Steve Jackson Games - Site Navigation
Home General Info Follow Us Search Illuminator Store Forums What's New Other Games Ogre GURPS Munchkin Our Games: Home

Go Back   Steve Jackson Games Forums > Roleplaying > Roleplaying in General

Reply
 
Thread Tools Display Modes
Old 02-11-2015, 05:39 PM   #871
Flyndaran
Untagged
 
Join Date: Oct 2004
Location: Forest Grove, Beaverton, Oregon
Default Re: Real-Life Weirdness

Quote:
Originally Posted by Anders View Post
During the peace negotiations between Sweden and Denmark 1613, both kings were banned from attending. They had sabotaged previous peace negotiations. However, they both attended anyway - in disguise.
I mean this with all the kindness imaginable, but your countries up there have some of the funniest odd instances of history.
__________________
Beware, poor communication skills. No offense intended. If offended, it just means that I failed my writing skill check.
Flyndaran is offline   Reply With Quote
Old 02-12-2015, 03:48 AM   #872
Anders
 
Anders's Avatar
 
Join Date: Jan 2005
Location: Gothenburg, Sweden
Default Re: Real-Life Weirdness

Quote:
Originally Posted by ericthered View Post
nice ... can I get a link?
I don't think I have a link in English. It was in 1611, during the so-called Kalmar War. Swedish historians don't want to talk about it because we clearly lost.

The previous "peace negotiations" had been handled by the kings. King Charles IX of Sweden had opened them by challenging the Danish king to a duel "in the old Geatish way", with only a helmet for protection.

Christian IV answered by saying that the Swedish king was better suited for pity than for a fight, that a warm fire would be better for the old king, and that he needed a doctor to "make [his] head right again". He finished his note by saying that the Charles had apparently learned his manners from a whore who "wards herself by barking".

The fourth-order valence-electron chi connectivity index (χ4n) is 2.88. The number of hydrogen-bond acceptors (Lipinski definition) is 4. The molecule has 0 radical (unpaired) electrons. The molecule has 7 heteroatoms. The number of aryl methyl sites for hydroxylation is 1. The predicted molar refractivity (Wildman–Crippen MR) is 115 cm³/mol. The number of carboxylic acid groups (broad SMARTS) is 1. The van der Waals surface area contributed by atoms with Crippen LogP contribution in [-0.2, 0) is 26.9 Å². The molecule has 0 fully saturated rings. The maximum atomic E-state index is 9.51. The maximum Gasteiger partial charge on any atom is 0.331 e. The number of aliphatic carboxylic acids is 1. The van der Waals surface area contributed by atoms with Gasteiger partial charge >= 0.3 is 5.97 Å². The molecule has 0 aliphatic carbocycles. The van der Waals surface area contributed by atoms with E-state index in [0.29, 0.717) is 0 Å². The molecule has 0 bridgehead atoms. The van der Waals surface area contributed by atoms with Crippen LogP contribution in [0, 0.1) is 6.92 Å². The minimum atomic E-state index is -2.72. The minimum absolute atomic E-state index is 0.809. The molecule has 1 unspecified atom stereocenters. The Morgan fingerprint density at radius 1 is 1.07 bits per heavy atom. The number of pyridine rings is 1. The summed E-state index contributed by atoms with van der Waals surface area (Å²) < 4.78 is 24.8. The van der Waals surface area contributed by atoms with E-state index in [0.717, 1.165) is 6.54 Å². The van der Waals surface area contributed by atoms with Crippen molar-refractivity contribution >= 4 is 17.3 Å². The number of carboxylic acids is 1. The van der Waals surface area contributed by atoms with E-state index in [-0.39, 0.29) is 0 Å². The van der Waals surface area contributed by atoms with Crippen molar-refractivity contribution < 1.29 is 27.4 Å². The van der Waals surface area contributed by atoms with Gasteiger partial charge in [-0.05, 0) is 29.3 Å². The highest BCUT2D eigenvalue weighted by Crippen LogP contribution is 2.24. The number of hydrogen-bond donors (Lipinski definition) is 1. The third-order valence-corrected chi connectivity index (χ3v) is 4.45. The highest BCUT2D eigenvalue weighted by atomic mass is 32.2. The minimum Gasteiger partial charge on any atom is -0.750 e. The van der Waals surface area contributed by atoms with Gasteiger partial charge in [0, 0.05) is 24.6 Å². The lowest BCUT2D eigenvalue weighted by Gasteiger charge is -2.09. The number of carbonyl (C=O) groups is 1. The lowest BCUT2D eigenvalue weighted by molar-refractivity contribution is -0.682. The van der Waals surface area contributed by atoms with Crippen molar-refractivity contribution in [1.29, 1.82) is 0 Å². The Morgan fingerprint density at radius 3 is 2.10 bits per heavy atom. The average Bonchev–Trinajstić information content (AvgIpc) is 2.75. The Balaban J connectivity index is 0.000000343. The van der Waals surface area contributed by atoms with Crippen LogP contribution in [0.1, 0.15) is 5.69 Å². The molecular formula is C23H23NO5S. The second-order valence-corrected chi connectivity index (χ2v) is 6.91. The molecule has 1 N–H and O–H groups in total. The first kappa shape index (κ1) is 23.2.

There was no peace.

Edit: Note that this wasn't even the lowest point of Swedish diplomacy. That took place in an infamous exchange of letters between John III and Ivan IV in 1572-1573, where the czar claimed that John was the son of a lowly peasant and that the czar was as the Heavens to John's lowly Earth. Upon reading this, John III completely lost it and sent a letter in which he said a) that the czar must have been raised by a peasant or a monk since he does not know how to write to a king; b) that John's father was a powerful noble and gave a very extensive account for his noble heritage; and c) that the czar had so poisoned his mouth with lies that it could never be clean again. He then wishes that the czar be reduced to a thrall, says that all Russians are ignoble thralls as well, and says that if the czar trembles over his letter and wishes to make peace, John will magnamoniously grant it, if the czar send his highest nobles to treat with the Swedish king.
__________________